So maybe you want to be an event planner but you just haven’t found the right job opportunity.
Well, when you finally do find it, I’m here to help you consider a video resume.
A video resume is “a short video created by a candidate for employment that describes the individual’s skills and qualifications and is typically used to supplement a traditional resume.” It is what it says it is, basically.
- it is your chance to show off your speaking skills to your potential employer before you are called in for an interview.
- If you’re applying for a media, online, or public relations position, then the video resume will show your relevant skills.
- Discuss a skill set or work experience you have and use it as a chance to tell your potential employer why they should hire you.
- It does not replace your traditional resume. You must still tailor your paper resume to include exciting verbs and concise skills.
- Some employers do not accept video resumes to avoid potential discrimination or hiring based on appearance.
- Applicant Tracking Systems will not be able to scan your video resume for relevant words and may eliminate you from the hiring process.
A video resume is not for everyone. But if you think potential employers in your career field will appreciate and acknowledge the additional effort, grab your camera and try it. Figure out what works for you and be sure to tell me how it goes!
The one mistake you will most certainly make as an event planner is capitalizing on the work of unpaid interns. Go for it! You’re pinching pennies, right? No one is stopping you, right? You’re giving them valuable experience and they should have to work hard for it, right?
Ummm. Maybe. Yeah. Probably.
So, don’t be mad at me… but you’re kinda wrong.
If you think about it, unpaid interns are modern-day slave labor. If you’ve ever been an intern, you know that interns are forced to do grunt work with a smile. They spend days building their resume with free labor and nights working retail or food service jobs trying to make enough money to survive. What’s worse is if the internship is a college requirement, the students are literally paying to work for you.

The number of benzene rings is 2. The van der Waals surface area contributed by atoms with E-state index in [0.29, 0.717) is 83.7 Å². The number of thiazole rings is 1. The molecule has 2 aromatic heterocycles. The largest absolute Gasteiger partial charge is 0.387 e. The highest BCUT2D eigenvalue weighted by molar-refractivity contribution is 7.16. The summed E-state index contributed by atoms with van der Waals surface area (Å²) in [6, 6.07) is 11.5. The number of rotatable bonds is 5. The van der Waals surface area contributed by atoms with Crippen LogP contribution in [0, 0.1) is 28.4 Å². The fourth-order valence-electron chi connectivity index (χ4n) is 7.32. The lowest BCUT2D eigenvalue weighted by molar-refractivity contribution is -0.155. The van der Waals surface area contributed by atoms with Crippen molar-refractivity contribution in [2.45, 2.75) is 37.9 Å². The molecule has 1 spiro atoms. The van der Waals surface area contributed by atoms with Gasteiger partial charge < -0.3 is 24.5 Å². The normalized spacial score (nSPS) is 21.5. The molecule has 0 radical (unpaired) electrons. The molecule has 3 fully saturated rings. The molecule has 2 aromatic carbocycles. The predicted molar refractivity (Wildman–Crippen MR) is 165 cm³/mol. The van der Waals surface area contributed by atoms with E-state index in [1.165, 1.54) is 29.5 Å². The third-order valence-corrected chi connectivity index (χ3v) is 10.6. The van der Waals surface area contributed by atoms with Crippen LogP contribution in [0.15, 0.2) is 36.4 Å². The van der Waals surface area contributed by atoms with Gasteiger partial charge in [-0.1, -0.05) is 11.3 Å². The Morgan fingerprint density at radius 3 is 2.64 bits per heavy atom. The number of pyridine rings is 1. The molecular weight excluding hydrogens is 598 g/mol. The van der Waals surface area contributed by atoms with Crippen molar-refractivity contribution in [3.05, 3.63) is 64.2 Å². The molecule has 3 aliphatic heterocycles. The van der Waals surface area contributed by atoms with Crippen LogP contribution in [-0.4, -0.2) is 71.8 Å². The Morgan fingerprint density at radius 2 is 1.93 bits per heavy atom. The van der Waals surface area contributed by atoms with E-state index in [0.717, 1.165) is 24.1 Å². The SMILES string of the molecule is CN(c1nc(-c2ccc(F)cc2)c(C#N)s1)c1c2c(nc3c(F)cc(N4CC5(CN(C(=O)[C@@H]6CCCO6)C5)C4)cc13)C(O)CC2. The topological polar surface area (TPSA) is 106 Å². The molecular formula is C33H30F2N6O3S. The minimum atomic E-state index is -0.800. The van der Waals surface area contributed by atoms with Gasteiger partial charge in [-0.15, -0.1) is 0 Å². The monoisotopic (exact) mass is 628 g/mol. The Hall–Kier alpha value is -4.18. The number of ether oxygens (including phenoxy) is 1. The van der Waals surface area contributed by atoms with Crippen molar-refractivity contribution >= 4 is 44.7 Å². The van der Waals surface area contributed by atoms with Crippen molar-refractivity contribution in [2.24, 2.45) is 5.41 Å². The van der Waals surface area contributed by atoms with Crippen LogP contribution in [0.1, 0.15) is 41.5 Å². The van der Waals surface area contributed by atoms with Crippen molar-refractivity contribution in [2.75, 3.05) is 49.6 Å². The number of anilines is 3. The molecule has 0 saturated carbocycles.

Without “valuable” internship experience, very few companies will hire an applicant. However, those who cannot afford to work for free will lose that opportunity of experience to those who can. Some websites are even looking for unpaid interns whose stories could support a possible change in law. And lately, my view has been quite similar to theirs.
Employers’ failure to compensate interns for their work, and the prevalence of the practice nationwide, curtails opportunities for employment, fosters class divisions between those who can afford to work for no wage and those who cannot, and indirectly contributes to rising unemployment.
Several public relations professionals who I’ve spoken with gave me this piece of advice: never work for free.
So, gather volunteers! Give community service hours! But from the prospective of someone who is dying to show what she can do, but cannot afford to do it for free, avoid “employing” unpaid interns.